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Magnifique! Marvellous! Fantastic! A Standing Ovation! A Final Bow!

That is what one would expect of a circus performance with tigers and lions jumping through fire hoops, elephants begging for a treat or two, monkeys walking on a tight rope, horses prancing around and bears juggling. At least that is how I, who have never been to a circus performance before, would like to think it’d be.

However, what happens when the lights go out?

How exactly are the ‘Stars’ treated?

This question, like so many of the other issues I’ve touched on, has been and will be forever trapped in a never-ending debate.

Are there actually circuses and other animal-related shows that treat their animals correctly? Probably.  Apassionata, a world-renowned equestrian show, might be a suitable answer to this. Breeds such as Andalusians, Friesians and Shetland Ponies play prominent roles in the show and seem to be in perfect condition and treated with respect. Furthermore, the success garnered by Apassionata should ensure that they will have sufficient funds to feed their stars.

However, it cannot be denied that not all animals are as lucky. This may be explained through a declining popularity of circuses due to ever-increasing awareness on animal rights. This would have an indirect effect on the treatment of the animal performers as without sufficient funds and profits, it is quite the task to afford these animals. An average tiger can eat up to 40 pounds of meat a day, which is equivalent to 18kg per animal. Multiply that with a few animals plus other costs like vaccination and maintenance and we’d get quite the sum!

Those of you who read my blog will know that I have recently watched ‘Two Brothers’ by Jean-Jacques Annaud. I was profoundly affected by the movie when it showed how dispensable circus animals were when money was in the question. An old tiger was shot in exchange for its hide because it could not perform up to the standards anymore. After so many years of performing, did it not deserve a better way to end its life? Yeah, there was and always will be the counter-argument that the money received can be used to feed the other animals in the circus. This, however, will not be sustainable and then what? Kill another animal?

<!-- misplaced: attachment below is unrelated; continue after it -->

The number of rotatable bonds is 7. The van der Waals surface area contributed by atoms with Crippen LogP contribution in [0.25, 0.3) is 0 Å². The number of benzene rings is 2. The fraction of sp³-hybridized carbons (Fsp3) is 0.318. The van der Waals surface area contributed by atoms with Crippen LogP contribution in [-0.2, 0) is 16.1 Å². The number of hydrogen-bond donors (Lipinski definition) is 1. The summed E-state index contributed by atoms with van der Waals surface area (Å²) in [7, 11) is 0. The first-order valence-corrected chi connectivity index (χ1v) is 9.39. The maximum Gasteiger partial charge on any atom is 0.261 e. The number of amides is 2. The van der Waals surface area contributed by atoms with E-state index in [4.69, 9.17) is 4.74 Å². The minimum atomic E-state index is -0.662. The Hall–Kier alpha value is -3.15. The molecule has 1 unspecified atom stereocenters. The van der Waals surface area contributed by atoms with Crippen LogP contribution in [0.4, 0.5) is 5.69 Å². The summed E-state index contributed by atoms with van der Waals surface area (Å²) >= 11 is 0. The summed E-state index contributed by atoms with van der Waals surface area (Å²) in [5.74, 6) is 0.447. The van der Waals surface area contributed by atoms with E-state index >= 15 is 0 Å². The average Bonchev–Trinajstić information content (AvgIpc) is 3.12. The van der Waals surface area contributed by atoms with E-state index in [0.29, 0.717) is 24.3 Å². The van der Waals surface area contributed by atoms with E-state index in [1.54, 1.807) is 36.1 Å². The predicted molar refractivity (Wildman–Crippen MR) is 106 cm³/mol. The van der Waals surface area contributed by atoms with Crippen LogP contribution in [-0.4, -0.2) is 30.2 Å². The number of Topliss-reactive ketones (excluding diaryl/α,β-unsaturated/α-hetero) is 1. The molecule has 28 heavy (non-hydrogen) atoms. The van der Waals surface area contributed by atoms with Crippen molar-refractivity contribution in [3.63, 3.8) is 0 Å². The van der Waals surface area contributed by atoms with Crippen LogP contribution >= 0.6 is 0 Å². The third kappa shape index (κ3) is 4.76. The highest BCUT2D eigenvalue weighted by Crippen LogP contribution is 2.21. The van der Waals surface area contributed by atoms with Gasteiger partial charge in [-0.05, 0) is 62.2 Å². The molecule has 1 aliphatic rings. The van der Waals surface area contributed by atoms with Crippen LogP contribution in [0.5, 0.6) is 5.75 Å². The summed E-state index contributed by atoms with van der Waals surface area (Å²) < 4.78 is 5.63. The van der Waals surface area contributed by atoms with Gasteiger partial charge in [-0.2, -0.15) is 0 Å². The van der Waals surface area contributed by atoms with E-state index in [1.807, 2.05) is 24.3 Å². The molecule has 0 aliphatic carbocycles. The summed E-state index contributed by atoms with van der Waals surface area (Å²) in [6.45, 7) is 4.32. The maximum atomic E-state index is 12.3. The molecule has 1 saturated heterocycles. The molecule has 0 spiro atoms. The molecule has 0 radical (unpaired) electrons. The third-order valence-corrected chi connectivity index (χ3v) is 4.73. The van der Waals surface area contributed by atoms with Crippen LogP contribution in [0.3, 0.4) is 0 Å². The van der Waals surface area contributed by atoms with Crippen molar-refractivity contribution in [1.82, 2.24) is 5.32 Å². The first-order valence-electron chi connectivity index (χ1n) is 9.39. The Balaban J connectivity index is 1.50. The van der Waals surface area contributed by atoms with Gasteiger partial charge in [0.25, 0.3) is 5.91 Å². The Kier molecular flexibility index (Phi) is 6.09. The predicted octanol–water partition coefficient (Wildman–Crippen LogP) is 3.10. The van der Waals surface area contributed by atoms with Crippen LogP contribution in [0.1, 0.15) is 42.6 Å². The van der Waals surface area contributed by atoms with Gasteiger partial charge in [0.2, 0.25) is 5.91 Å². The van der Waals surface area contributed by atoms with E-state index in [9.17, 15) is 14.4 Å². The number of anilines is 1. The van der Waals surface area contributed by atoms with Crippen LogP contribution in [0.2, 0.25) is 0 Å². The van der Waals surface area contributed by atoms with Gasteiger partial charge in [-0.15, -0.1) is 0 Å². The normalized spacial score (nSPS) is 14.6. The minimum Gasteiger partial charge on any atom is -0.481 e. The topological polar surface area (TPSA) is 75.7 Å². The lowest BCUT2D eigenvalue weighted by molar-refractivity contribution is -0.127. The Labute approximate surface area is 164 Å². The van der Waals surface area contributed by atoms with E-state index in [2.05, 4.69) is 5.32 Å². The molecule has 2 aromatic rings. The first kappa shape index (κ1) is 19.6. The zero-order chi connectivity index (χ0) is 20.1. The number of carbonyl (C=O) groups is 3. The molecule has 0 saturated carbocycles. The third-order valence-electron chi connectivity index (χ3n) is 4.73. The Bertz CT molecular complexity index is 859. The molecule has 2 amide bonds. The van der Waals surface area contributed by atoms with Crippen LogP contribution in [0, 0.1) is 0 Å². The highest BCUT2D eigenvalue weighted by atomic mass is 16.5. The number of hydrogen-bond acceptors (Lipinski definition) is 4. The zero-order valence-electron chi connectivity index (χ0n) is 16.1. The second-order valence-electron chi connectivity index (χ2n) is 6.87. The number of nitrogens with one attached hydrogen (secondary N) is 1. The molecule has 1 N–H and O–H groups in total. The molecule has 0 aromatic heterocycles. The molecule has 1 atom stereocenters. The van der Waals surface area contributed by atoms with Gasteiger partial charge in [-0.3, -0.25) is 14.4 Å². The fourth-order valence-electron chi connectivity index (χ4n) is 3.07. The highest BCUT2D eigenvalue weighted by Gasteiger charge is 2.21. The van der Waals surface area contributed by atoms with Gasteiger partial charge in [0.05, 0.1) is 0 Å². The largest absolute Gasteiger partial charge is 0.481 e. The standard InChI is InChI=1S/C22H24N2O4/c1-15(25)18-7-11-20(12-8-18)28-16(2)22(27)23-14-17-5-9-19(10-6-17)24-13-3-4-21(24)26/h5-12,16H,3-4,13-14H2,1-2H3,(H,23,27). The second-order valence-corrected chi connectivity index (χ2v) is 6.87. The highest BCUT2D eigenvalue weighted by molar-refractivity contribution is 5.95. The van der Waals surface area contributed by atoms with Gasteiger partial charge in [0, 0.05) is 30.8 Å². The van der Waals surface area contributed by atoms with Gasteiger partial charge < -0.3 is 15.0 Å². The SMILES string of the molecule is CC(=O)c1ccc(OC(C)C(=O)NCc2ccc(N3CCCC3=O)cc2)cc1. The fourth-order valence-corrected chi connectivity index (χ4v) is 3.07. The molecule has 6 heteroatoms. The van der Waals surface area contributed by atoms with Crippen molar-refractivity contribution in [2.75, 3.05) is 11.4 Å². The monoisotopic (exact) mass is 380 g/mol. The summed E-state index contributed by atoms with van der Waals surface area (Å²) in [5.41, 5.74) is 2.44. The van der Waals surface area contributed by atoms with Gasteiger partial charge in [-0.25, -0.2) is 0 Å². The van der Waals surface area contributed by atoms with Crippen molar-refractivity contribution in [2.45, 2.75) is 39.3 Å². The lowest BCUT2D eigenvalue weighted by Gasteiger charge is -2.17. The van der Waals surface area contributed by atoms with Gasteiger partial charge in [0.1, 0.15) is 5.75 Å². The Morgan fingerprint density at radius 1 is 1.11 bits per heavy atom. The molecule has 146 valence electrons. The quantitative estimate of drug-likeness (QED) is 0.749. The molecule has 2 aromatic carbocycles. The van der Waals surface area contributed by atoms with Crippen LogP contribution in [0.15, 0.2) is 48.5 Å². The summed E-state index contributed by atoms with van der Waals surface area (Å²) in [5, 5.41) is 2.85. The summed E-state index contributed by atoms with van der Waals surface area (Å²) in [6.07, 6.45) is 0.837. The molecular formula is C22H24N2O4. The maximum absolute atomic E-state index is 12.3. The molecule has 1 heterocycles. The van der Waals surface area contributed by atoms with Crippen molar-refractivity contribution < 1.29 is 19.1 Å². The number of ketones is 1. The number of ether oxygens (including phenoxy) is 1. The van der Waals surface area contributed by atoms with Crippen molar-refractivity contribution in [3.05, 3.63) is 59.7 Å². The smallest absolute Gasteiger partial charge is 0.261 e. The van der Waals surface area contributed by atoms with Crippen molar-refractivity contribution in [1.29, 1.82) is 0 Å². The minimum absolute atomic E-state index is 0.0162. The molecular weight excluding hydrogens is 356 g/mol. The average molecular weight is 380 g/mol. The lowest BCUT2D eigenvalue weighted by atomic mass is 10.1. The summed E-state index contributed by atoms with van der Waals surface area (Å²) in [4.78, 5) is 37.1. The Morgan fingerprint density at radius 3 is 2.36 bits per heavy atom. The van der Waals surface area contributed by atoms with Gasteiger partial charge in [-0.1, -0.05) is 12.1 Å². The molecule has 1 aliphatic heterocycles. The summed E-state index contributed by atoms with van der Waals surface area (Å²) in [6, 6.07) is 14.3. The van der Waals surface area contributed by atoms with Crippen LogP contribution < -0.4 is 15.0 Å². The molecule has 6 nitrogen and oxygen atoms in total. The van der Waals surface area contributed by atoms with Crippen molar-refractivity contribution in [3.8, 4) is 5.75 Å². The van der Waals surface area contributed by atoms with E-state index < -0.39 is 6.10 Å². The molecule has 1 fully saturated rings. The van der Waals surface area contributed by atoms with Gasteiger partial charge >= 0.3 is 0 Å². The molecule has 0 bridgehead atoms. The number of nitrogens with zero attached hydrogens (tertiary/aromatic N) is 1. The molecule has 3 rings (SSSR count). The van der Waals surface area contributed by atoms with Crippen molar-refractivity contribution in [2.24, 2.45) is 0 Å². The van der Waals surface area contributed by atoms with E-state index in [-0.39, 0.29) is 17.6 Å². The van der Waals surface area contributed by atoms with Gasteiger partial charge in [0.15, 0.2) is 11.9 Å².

Another important issue is the type of animal used in performances; wild or domesticated. Yes, one can argue that he has been able to ‘tame’ a tiger or taught the bear a few tricks. But what of the process in doing so? These are wild animals. I am not saying or implying that ALL circus trainers are cruel. Or are they not, albeit in an unintentional manner? Doesn’t the fact that training WILD animals to please us already suggest cruelty?

Steps are being taken to ban wild animals performing in circuses, following discovery of evidence of animals being ill-treated by their trainers. In this light, I am happy to know that those with power are taking into consideration the welfare of animals. However, the effectiveness of these policies will have to depend on the collective efforts of the majority. As usual of my entries, I do hope that such efforts would encourage more to adopt a more active role in safeguarding the welfare of these animals.

Have a good weekend!

JV.

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